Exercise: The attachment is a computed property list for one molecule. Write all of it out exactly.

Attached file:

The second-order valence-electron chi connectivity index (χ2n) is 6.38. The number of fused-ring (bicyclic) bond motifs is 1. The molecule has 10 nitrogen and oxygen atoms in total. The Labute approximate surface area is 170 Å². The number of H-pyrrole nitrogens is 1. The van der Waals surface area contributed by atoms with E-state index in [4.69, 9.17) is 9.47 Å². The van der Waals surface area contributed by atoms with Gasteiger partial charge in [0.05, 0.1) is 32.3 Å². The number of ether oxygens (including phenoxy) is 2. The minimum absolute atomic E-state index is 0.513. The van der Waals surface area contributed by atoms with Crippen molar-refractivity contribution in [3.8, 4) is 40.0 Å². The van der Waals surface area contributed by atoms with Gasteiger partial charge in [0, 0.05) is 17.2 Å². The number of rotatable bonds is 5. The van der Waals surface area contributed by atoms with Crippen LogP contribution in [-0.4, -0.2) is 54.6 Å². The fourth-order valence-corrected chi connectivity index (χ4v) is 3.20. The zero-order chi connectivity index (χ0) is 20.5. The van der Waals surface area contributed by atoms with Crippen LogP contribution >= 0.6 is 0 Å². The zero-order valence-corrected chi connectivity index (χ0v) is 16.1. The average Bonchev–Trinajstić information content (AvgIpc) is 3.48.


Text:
The second-order valence-electron chi connectivity index (χ2n) is 6.38. The number of fused-ring (bicyclic) bond motifs is 1. The molecule has 10 nitrogen and oxygen atoms in total. The Labute approximate surface area is 170 Å². The number of H-pyrrole nitrogens is 1. The van der Waals surface area contributed by atoms with E-state index in [4.69, 9.17) is 9.47 Å². The van der Waals surface area contributed by atoms with Gasteiger partial charge in [0.05, 0.1) is 32.3 Å². The number of ether oxygens (including phenoxy) is 2. The minimum absolute atomic E-state index is 0.513. The van der Waals surface area contributed by atoms with Crippen molar-refractivity contribution in [3.8, 4) is 40.0 Å². The van der Waals surface area contributed by atoms with Gasteiger partial charge in [0, 0.05) is 17.2 Å². The number of rotatable bonds is 5. The van der Waals surface area contributed by atoms with Crippen LogP contribution in [-0.4, -0.2) is 54.6 Å². The fourth-order valence-corrected chi connectivity index (χ4v) is 3.20. The zero-order chi connectivity index (χ0) is 20.5. The van der Waals surface area contributed by atoms with Crippen LogP contribution >= 0.6 is 0 Å². The zero-order valence-corrected chi connectivity index (χ0v) is 16.1. The average Bonchev–Trinajstić information content (AvgIpc) is 3.48.